In re Tyler Self-Storage Unit Permits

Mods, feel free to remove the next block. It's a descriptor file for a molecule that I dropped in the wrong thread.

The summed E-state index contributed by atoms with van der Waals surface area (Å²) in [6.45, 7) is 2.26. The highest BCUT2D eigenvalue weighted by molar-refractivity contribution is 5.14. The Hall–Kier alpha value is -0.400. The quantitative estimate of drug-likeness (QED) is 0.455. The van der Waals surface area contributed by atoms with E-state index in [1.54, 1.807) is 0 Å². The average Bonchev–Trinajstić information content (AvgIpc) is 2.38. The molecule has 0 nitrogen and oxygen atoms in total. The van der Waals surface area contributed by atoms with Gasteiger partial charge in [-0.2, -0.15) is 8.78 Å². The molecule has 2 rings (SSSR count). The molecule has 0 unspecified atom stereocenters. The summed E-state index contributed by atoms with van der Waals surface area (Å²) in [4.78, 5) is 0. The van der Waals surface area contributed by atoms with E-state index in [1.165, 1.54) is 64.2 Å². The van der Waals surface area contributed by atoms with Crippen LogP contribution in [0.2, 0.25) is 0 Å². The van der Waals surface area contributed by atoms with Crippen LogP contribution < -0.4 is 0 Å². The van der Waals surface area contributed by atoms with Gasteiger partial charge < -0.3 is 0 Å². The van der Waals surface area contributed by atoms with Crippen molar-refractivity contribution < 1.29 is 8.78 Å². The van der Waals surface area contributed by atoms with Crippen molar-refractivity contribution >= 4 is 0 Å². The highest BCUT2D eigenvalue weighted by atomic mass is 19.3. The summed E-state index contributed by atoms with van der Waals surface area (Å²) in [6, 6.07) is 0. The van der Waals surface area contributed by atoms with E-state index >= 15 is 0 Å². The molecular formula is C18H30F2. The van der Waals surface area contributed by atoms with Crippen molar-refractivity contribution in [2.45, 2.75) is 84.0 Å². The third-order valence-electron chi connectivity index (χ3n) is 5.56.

A group neighbors (Neighbors-Appellants) in the Town of Dorset appealed an Environmental Court decision that granted Applicant Bradford Tyler’s application for a zoning permit for the construction of a self-storage facility in the Dorset Village Commercial District. Appellants contend that the court erred in determining the rental storage units to be an authorized land use within the applicable Dorset zoning district. Applicant Tyler owns and resides on a 5.6-acre property located in the Village Commercial District (VC District) of Dorset. He filed for a zoning permit to construct a self-storage facility on his property. The Town Planning Commission issued written approval of applicant’s site development plan. Following this, the Town Zoning Administrator issued a zoning permit. Interested neighbors appealed to the Dorset Zoning Board of Adjustment, contending that applicant’s proposed self-storage facility is not a “retail sales/rentals” use, as required by the town’s Zoning Bylaws for development in the VC District. Neighbors, in response to applicant questioning the validity of a decision rendered by less than a majority of the Board, appealed to the Environmental Court. They asserted that, regardless of the majority vote issue, the earlier approval by the Zoning Administrator was erroneous and should be voided. Applicant cross-appealed, arguing that the Board’s denial was invalid and that the proposed facility was a permitted use in the VC District. The parties filed cross-motions for summary judgment on the question of whether a storage facility was permitted. The Environmental Court granted applicant’s motion and denied Neighbors’, holding that the proposed use was permissible as a “retail rental.” Upon review of the lower court's record and the applicable zoning statutes, the Supreme Court acknowledged the conflict created by a plain reading of the definition of "retail" in the statute: "[d]efining “retail” in terms of sales arguably creates a conflict when used to define “retail rentals” . .. Using the common understanding of the words involved, and in the context of the overall scheme and purpose of the VC District, it is clear that the Bylaws’ drafters intended “retail sales/rentals” to include only residential and small-scale commercial establishments trading in services or in goods, for sale and for rent, as opposed to renting storage space as applicant proposes." Accordingly, the Court reversed the decision of the Environmental Court.